Once someone has created the masterpiece that is their personal choreography, how is a student supposed to ‘pick it up’ and put it on their bodies? And, once you know how to do that, how can you get better at it?
Novice or professional, student or teacher, learning how to break down the art of picking up choreography is a useful tool to have in your dancing tool belt. We’ll be looking at this issue from a student’s perspective, but you can apply these same ideas to how you teach choreography instead if you are a teacher or choreographer.
Dance is physical. You can memorize as many viral TikTok or iconic music video choreographies in your head as you want, but it’s not called dancing until you actually, well… dance!
When it comes to picking up the details of choreography quickly, Transition Steps are your friend! Transition steps are the smaller connecting steps between bigger, sometimes flashier, or more challenging movements. Many instructors will tell you that transition steps are just as important, if not more important than a big kick or turn. CLI instructor and The Marvelous Mrs. Maisel choreographer, Marguerite Derricks, is known to pay a lot of attention to transition steps when teaching and watching her choreography. Professional dancers know that they are the most important when it comes to cleanliness, clarity, and quality of movement.
Transition steps might look like walks, weight changes, crosses of the feet, plies, tendus, half turns and pivots, and smaller releves. Hmm… these terms sound a lot like what you would hear in a Technique Class. Yep, when you break down any difficult choreography, you’ll find similar terminology at its core! Work on your technique, and you will find your body organically making more connections inside of complicated choreography as well.
Another helpful tool is your Focus. When you have a sharp focus, as opposed to letting your eyes wander, your brain focuses more on a physiological level too! Combine that with the fact that your focus is an often overlooked part of choreography and you’ll be knocking out those 8 counts with clarity in no time.
Lastly, understanding that everybody and Every Body is Different can transform your ability to pick up choreography. This is where videotaping can come in handy! When you record yourself you can see how well you are matching your instructor and rewatch it as many times as you need. Then it’s just practice to see how you can perform the movement the way you’d like to, using your assets to your advantage!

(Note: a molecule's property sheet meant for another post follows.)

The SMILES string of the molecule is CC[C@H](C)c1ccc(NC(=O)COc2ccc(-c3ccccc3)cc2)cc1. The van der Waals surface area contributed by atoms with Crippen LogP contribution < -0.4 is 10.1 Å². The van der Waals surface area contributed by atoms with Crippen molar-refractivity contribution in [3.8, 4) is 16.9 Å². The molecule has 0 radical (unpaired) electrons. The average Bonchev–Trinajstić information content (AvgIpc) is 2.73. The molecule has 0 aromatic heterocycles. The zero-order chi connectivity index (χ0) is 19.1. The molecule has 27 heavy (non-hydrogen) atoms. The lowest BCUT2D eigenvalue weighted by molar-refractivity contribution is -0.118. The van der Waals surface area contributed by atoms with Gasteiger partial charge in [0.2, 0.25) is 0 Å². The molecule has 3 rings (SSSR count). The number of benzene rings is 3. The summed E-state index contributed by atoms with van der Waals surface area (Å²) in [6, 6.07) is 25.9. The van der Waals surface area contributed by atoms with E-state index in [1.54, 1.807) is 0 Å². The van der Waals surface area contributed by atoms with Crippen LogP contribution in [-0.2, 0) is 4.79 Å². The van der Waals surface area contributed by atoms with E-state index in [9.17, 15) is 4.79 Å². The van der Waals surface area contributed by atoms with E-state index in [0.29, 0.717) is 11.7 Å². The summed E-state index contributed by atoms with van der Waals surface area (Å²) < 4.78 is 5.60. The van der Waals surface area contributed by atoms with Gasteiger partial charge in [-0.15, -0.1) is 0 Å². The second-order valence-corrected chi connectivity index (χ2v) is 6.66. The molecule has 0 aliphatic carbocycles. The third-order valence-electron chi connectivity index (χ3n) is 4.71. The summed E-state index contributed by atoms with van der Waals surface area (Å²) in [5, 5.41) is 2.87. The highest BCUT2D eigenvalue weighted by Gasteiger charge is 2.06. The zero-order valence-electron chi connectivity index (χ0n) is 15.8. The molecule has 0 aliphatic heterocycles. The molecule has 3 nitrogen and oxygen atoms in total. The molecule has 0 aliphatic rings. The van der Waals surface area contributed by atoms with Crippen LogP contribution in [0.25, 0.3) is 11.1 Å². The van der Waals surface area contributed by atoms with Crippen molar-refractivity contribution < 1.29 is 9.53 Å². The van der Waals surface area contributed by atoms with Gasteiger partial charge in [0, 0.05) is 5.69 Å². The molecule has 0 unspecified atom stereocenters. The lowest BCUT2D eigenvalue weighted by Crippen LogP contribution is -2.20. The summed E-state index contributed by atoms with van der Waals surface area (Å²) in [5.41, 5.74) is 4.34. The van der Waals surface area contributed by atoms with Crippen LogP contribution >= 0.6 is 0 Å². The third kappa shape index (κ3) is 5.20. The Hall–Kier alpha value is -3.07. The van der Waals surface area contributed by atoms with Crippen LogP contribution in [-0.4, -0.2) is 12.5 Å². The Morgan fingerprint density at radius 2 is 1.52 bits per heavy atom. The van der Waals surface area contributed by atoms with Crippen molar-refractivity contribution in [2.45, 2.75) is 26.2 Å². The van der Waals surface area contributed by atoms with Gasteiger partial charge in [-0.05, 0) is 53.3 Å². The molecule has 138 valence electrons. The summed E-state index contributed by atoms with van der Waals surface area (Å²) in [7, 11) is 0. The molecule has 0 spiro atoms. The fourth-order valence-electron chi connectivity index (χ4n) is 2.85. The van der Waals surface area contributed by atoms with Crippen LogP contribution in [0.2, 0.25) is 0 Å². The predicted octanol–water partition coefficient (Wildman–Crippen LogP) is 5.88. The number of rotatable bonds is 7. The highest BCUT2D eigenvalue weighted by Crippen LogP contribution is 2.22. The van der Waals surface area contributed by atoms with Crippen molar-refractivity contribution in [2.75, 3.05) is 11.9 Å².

Putting The Steps Together
For beginners, work on basic technique classes in conjunction with dance classes that feel good for your body. Eventually, you can merge the more disciplined parts of dance with the natural human desire to move that everybody has in them!
For more advanced dancers, don’t overlook transition steps—in fact, consider learning choreography focusing only on the in-between steps, and making them just as full out as your battements and big jumps. This technique can set you apart in a crowd and open your dancing to new vistas, so give it a try!
Find the Narrative
As physical as dance is, it’s not solely an athletic pursuit. Dance is art, expression, and a way to tell stories. One of the easiest ways to retain choreography quicker is to attach meaning to your movement.
Professional memorizers, otherwise known as “Super Memorizers” will use this technique when memorizing anything from a deck of cards to geographic maps of a location. When you attach meaning to something, it makes it easier to remember. To remember something in sequence, creating a story can be even more helpful.
It doesn’t have to be overly complex, though! The story can be as simple as thinking that you are dancing on a cloud for the first 8 counts, and then the cloud falls out from beneath you and you are on solid ground for the next few 8 counts. Many instructors will give you imagery as they are teaching their choreography, so pay attention to the imagery, metaphor, and narratives that the instructor is using. It makes learning the steps more interesting, but it also makes piecing them together easier too.
In ballets, there are often very clear narratives, like a “dance to the death,” or a dance where the two dancers celebrate falling in love. The same is true for many musicals and film dance productions. In street styles like hip hop and house, the dance movements are social and very communicative and expressive, so you can picture that you are communicating with a friend (or a foe!) but instead of using your words, you have to use your body.